Many thanks to Professor Chris Hatton for compiling some facts and figures about Assessment & Treatment Units.
It makes for very chilling reading:
Some statistics on people in specialist learning disability inpatient services in England
The 2015 Learning Disability Census
From the Learning Disability Census 2015 (weblink here http://www.hscic.gov.uk/article/2021/Website-Search?productid=20487&q=learning+disability+census+2015&sort=Relevance&size=10&page=1&area=both#top ). This is run by the Health and Social Care Information Centre
On 30th September 2015, all providers of learning disability inpatient services in England are supposed to complete the census survey on everyone who is in their services on that date. So it’s only a snapshot – because (some) people are going in and out of these services, it doesn’t say how many people have used these services over the course of a year, for example (and there doesn’t seem to be any information on that, which would clearly be a bigger and even more horrifying figure). It’s also worth mentioning that this is the point of view of the service providers rather than the people in these places.
Anyway, as of 30th September 2015 there were exactly 3,000 people in specialist learning disability inpatient services. Some stats…
The following numbers and percentages of people in inpatient services experienced the following types of ‘incident’ at least once in the three months before the census date (they obviously might have experienced these multiple times, and experienced more than one type of ‘incident’, but we don’t know that information):
- Self-harm: 735 people (24%)
- Accidents: 530 people (18%)
- Physical assault on the person: 665 people (22%)
- Hands on restraint: 1,030 people (34%)
- Seclusion: 380 people (13%)
In total, 2,155 people (72%) were given antipsychotic medication in the 28 days before the census date. 2,020 of these 2,155 people were on a regular prescription of an antipsychotic.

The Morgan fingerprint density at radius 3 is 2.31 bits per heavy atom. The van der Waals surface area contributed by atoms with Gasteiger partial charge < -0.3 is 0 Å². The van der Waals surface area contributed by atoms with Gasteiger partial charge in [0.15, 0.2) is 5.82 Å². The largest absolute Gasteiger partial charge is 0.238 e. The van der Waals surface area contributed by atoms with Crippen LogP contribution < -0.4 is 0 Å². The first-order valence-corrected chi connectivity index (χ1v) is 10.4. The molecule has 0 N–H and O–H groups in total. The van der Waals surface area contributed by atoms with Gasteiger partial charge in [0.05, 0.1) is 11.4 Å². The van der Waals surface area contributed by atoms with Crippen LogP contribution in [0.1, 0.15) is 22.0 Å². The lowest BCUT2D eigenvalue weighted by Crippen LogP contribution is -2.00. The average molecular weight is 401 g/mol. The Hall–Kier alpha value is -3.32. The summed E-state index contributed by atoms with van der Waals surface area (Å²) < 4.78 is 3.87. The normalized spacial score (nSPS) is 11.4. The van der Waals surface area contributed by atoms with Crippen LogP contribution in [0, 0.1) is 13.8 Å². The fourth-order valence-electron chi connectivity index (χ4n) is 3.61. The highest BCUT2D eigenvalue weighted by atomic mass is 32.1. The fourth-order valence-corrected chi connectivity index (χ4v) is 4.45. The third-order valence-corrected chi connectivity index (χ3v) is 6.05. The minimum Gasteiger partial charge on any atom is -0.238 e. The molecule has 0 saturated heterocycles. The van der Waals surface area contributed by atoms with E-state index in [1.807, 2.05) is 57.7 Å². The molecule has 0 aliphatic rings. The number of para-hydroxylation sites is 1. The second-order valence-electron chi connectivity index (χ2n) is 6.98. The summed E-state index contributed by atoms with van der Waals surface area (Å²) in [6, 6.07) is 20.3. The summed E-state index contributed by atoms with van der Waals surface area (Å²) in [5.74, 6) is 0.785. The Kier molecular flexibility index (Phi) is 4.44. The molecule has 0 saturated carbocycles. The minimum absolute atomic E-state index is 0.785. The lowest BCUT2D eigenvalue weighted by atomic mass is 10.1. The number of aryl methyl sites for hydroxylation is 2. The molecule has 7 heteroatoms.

In total, 320 people (11%) were given rapid tranquilisation medication at least once in the 28 days before the census date.
According to their care plan, 950 people (32%) do not need inpatient care.
At the time of the 2015 census…
- 1,190 people (40%) had been in their current service for up to a year (so far…)
- 1,300 people (43%) had been in their current service between 1 and 5 years (so far…)
- 510 people (17%) had been in their current service for 5 years or more
At the time of the 2015 census…
- 975 people (33%) had been continuously in learning disability inpatient services (so including transfers between inpatient services) for up to a year (so far…)
- 1,130 people (38%) had been continuously in these services between 1 and 5 years (so far…)
- 895 people (30%) had been continuously in these services for 5 years or more
In total, 1,225 people (43%) were in an inpatient service more than 50km from their home.
The total cost of placing someone in an ATU is £556million per year for 3000 people.
The average weekly cost per person of an ATU placement is £3563
Assuring Transformation data
This is also collected by/creditable to the HSCIC (see weblink here http://www.hscic.gov.uk/catalogue/PUB20239 ). It collects monthly information from commissioners rather than service providers on the number of people in learning disability specialist inpatient services. The latest available information is for February 2016 (the stats below are for this month). Nearly all commissioners provide information now, which is an improvement, but a lot of them provide information late, so the current total number of people recorded in this dataset for February 2016 (2,570 people) will increase as people are ‘found’ by commissioners later on.
165 people (6%) are under 18 years old.
75% of the in-patient population are male; 25% are female.
255 people (10%) are in services that are not CQC compliant.
710 people (28%) have not had a review in their service in the past year.
1,085 people (42%) have never had a Care and Treatment Review.
1,800 people (70%) have no planned transfer date.
For 255 people out of the 765 with a planned transfer date (33%), the local authority is not aware of the transfer.
The average length of stay in the person’s current service (so far…) is 1,093 days (pretty much bang on 3 years).
The average length of continuous stay in learning disability inpatient services (so far…) is 1,950 days (well over 5 years).